Monday, 31 December 2012
Kenneth Broad: the artist & the gardener
I could have called the last post 'The modern printmaker's tale' because Claude Flight is only one of a long list of Londoners, starting with Geoffrey Chaucer, who have tried to record the way of life of their fellow Londoners. From Daniel Defoe to Charles Dickens, they have almost all been individualists and the architect-printmaker Kenneth Broad may be less well-known, but he was certainly no exception.
The early twenties were a time of considerable change for Broad. He had already made a couple of shakey colour woodcuts when he and his wife and children moved to a large house in Croyden in 1923. About the same time he set up a practice in Bloomsbury with fellow architect Owen Little and in 1925 there was a one-man exhibition of watercolours and accomplished colour woodcuts at the Macrae Gallery in Fulham. This included what has become his best-known print, The coach.
I suppose I had always wondered why it was he had built a colour woodcut round what looks like a toy coach, but it wasn't till his grandson, David, sent me the necessary details that I began to find out why. Broad not only liked to construct things, he also liked to collect them, and it turns out that the painted wooden coach was one that he owned, and must have picked up on one of his forays round the London junk shops.
The print has a companion piece called The Lady and the Gardener and some time after the exhibition at the Macrae, Broad set out on a more ambitious project he called The 'As You Like It' table garden. Unusual, if not eccentric, the idea had been to makes interchangeable sets of garden items like hedges and pergolas that could be used in varying combinations something like a child's model railway. He had various friends apparently who could help with production on a piecework basis. (I assume two of these were his cousins by marriage, the flower-fairy artist, Mary Cicely Barker, and her sister, Dorothy, who lived further along the Waldrons - Dorothy ran a kindergarten at the back of the house, which David's father attended).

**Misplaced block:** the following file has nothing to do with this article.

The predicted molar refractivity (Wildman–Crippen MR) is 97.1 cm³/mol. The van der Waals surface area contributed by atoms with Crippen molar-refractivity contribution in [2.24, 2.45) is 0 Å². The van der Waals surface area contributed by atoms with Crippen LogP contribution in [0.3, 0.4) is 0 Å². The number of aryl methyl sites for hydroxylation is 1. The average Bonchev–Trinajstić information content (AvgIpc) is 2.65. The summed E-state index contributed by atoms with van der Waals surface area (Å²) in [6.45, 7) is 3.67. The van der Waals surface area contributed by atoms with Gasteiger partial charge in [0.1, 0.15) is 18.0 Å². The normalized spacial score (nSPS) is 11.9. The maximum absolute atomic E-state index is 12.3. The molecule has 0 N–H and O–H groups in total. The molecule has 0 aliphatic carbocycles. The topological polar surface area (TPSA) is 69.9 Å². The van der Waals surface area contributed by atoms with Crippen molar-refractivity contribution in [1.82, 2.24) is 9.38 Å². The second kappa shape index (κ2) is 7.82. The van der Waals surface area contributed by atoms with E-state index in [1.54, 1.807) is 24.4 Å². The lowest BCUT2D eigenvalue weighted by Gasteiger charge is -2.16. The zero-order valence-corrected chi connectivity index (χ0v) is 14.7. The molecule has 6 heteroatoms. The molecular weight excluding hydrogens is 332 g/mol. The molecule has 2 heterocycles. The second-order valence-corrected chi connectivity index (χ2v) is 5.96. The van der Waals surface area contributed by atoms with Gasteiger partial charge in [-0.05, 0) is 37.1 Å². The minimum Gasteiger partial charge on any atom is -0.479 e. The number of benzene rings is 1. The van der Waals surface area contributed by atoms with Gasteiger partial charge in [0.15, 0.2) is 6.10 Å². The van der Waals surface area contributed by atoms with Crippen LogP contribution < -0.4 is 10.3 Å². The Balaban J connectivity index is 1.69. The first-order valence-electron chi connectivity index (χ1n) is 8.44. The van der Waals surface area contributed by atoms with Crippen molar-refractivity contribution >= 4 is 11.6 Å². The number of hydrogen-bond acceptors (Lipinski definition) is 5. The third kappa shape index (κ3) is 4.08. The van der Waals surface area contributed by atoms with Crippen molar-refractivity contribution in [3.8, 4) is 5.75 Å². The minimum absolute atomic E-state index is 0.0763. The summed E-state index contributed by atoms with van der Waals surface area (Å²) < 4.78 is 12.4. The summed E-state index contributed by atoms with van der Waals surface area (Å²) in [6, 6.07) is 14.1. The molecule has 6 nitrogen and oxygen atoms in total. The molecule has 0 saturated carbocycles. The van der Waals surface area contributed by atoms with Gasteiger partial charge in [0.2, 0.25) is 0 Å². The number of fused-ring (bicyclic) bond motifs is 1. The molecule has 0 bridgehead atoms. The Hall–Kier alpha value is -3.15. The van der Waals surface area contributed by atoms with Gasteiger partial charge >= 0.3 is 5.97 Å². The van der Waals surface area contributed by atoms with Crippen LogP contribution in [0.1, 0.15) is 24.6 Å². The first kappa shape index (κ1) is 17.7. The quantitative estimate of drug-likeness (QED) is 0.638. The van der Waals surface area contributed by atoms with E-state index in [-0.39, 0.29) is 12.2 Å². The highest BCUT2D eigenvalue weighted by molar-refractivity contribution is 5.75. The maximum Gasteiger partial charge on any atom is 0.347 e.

In many ways it was an idea of the times. Some of the great fojunding figures of the artsd and crafts movements, including William Morris himself, had been architects, but the As You Like It set was probably a unique attempt to make gardens and garden architecture into popular models. Now, I don't want to digress too far, but it's worth saying how the formal sunken gardens, which is what Broad made, came about.
One of the forebears must be the Moorish gardens of Spain and Morocco. In turn, they have their own origins in the Atlas and anti-Atlas Mountains south of Marrakech, and now and then you can still find country gardens there of almond and pomegranate growing on lawns of chamomile. (If they sound special, they are). These kinds of formal sunken garden were specially popular with British architects in the twenties. There are nice examples at Market Harborough and on the foreshore at Skegness, and the Nottingham architect, Thomas Howitt, designed one for his own house on Leahurst Road, West Bridgford, where he substituted dwarf apples trees for orange, olive and pomegranate. (The one you see below is at the Badia Palace in Marrakech. The ponds are raised, in fact, not sunken, as part of the engineering to make the fountains work.)
How well-informed the architects of the twenties were, is hard to say, but I've already said in a previous post, 'The information act', that this was one of the feature's of Broad's own character. Unfortunately, he may have been both informed and ingenious, but he was not much of a business man and, despite a design based on The Coach being featured on the cover of the 1928 Christmas issue of Homes and gardens magazine, and the table garden being sold by Harrods, with an attendant news reel, the project came to nothing, and the only survival anyone knows of is the booklet featured here and published by Broad from his home. He eventually left that house for Lane House at Rotherfield, where he had several acres of garden. Whether he grew almonds and pomegranates or not history doesn't say.